For many decades U.S. foreign policy has been bi-partisan, reflecting the needs of U.S. business corporations around the world, and grounded in the myth of “entitlement” and “U.S. Exceptionalism,” the notions that the U.S. is unique in history in being the world’s ultimate savior, and therefore not bound by international law, and not subject to the constraints and realities that have confined other nations that were not the one Beacon of Liberty to save the world.
The elite people who have shaped U.S. foreign policy for many decades share those assumptions, even if they have educations from elite universities and should know better. They have been referred to as the “the best and brightest.”
But they are almost always tragically wrong.
I’m reading a book about Vietnam’s history from 1945 to 1979. The CIA was mucking around in there, interacting with rogues on all sides since the 1940s, conniving to help France keep its colony, and manipulating entry points for the U.S. to become the dominant military force.
The 1954 peace treaty that withdrew the troops temporarily into the north and into the south until a free nationwide election must occur in 1956 so the Vietnamese people could decide their nation’s future. President Eisenhower PREVENTED that election from occurring because he knew Ho Chi Minh would be elected instead of any of the crappy crooks who were running South Vietnam.
President Kennedy continued escalating the war with “advisors” who were displacing incompetent and unwilling soldiers from South Vietnam, and — as we know — President Johnson escalated massively after Kennedy. Just now I read the names of the people whose advice Johnson relied upon. These former advisors of Kennedy were referred to as “the best and brightest.” They included Robert McNamara, McGeorge Bundy, Walt Rostow and Dean Rusk. They all supported escalation and led the U.S. into a disastrous loss after Nixon increased the bombing and widened the war from Vietnam into Laos and Cambodia. It was unwinnable from the beginning.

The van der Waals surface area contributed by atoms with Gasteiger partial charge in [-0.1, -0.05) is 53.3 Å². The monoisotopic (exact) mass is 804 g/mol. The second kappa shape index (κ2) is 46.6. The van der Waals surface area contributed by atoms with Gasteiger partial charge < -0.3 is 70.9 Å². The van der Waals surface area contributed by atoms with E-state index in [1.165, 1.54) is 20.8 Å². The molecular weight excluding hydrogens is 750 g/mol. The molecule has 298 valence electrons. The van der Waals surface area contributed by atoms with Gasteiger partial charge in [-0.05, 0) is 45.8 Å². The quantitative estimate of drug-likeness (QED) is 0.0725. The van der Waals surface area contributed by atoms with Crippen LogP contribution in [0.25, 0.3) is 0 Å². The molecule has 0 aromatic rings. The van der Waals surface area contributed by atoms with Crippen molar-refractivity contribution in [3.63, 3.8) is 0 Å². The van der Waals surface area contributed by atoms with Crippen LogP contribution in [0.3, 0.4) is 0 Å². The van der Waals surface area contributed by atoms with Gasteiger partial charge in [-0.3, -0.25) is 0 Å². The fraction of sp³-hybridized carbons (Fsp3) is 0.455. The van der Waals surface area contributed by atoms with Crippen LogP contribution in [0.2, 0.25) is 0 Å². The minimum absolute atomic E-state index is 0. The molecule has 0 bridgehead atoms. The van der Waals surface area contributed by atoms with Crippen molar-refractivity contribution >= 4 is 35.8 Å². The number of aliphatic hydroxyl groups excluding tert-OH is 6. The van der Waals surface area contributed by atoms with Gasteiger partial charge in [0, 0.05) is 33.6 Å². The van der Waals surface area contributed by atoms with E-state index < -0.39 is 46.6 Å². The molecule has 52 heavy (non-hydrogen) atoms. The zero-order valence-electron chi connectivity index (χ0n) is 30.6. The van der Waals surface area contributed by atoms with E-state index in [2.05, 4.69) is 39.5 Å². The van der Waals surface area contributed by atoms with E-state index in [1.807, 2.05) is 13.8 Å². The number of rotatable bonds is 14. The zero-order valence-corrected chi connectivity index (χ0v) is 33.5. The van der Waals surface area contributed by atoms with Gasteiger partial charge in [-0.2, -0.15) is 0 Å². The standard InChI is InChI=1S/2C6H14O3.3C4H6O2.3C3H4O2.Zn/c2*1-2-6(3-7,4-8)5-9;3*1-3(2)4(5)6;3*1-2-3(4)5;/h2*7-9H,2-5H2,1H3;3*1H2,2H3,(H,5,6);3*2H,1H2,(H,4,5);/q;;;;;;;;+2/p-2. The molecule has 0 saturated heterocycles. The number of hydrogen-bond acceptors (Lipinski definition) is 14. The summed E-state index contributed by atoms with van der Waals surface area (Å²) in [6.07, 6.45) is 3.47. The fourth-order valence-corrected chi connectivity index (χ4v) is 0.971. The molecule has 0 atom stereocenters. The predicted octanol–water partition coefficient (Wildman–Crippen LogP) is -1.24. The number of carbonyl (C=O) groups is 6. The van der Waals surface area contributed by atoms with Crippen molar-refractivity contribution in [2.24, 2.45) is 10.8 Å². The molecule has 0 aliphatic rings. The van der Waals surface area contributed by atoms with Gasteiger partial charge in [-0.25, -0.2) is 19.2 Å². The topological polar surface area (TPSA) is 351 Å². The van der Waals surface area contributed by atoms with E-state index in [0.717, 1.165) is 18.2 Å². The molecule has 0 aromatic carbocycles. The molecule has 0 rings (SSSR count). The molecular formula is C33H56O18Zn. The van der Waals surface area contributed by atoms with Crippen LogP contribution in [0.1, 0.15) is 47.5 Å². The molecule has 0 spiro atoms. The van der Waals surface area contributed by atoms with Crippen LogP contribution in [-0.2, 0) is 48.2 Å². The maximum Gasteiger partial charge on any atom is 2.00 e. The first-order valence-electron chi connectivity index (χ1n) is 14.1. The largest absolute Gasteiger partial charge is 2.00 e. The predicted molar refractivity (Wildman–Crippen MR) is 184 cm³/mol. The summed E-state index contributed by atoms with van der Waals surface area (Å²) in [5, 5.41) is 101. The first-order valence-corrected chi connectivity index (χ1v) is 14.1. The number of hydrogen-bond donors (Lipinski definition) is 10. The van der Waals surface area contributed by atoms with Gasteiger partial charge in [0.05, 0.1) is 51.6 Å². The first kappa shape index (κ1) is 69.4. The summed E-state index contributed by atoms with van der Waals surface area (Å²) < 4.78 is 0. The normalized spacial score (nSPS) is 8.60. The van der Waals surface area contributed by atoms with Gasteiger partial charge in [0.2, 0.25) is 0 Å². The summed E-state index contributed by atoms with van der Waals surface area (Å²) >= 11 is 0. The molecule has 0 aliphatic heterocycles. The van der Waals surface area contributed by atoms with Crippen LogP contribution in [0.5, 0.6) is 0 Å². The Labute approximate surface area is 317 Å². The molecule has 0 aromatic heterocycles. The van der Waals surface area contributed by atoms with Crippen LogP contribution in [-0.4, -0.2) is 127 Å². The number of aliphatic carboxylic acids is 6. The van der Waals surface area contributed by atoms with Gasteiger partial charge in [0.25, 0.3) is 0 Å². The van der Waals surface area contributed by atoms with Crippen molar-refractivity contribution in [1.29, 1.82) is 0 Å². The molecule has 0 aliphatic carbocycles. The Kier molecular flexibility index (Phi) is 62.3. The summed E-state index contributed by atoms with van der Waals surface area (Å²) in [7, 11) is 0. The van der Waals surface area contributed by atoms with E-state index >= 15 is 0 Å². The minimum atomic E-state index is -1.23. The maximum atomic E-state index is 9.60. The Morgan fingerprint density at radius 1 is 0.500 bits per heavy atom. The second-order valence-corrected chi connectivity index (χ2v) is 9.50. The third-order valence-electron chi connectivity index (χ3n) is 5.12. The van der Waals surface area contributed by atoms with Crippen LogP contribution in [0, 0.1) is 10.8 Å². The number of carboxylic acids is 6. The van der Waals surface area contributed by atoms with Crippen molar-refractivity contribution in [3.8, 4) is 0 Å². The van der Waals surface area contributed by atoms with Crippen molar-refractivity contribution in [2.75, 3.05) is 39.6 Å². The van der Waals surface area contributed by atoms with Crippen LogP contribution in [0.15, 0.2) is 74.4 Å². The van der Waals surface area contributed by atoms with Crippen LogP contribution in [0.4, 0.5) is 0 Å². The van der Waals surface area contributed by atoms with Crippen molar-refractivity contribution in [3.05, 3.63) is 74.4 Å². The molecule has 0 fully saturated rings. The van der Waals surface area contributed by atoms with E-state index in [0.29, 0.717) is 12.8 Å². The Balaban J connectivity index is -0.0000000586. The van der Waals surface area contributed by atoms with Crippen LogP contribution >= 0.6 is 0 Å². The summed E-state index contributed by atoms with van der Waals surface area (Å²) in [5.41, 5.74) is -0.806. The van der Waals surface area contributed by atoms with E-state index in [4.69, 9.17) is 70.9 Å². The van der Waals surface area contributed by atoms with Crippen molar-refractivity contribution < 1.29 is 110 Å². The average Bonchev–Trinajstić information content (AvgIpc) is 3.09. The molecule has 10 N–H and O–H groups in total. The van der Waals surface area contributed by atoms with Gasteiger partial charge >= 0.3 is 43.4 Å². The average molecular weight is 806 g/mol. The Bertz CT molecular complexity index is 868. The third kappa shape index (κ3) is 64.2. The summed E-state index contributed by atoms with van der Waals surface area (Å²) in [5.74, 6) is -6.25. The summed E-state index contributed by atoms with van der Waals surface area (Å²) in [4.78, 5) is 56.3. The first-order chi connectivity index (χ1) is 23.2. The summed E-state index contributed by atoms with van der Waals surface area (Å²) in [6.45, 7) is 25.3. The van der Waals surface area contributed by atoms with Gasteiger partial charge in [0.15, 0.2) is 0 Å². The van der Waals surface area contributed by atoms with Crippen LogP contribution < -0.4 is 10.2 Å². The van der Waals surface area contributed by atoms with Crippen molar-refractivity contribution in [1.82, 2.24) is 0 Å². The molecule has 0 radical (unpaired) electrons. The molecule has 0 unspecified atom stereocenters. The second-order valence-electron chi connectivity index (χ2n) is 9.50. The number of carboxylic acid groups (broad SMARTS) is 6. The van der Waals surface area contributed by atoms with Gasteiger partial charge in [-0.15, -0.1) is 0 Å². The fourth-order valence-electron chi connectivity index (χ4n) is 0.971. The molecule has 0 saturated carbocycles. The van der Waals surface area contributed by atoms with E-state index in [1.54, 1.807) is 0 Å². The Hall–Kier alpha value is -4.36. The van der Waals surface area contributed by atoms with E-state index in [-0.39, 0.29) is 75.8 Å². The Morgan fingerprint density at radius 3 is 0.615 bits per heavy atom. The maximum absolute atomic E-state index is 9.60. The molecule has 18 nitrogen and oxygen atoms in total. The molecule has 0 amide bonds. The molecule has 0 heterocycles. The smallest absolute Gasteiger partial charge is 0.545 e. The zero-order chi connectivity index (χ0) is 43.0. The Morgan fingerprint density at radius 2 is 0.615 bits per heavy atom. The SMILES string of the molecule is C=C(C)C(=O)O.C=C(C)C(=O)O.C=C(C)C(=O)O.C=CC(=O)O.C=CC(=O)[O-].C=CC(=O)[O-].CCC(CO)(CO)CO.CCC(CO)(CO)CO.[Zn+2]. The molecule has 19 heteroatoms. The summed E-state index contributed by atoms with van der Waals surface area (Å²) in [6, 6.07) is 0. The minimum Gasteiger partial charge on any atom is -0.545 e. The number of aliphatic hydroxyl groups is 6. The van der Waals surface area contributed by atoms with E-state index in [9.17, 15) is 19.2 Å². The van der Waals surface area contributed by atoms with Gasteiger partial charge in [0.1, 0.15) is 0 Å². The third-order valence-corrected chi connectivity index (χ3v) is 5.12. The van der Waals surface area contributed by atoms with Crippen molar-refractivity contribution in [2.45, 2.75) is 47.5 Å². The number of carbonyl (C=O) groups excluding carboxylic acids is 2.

Elite experts have hawkishly advised all subsequent presidents into extremely cruel, violent and unwinnable wars in Central America, Iraq (twice), Afghanistan, Libya, and many, many other places — including U.S. wars underway now that the mainstream press do not report.
In each case the elite experts keep urging war, and the U.S. keeps bogging down in unwinnable wars.
Now — with Trump’s advisors still giving bad advice — Trump makes decisions that are even more stupid, cruel and counter-productive than his advisors want.
The U.S. would do much better — and would save countless millions of lives worldwide — if the U.S. government would take advice from the peace movement.
The military-industrial complex has been making fantastically huge profits for many decades now. Why kill the goose that lays the golden eggs? What do people’s lives matter anyway when huge huge profits are to be made by killing them?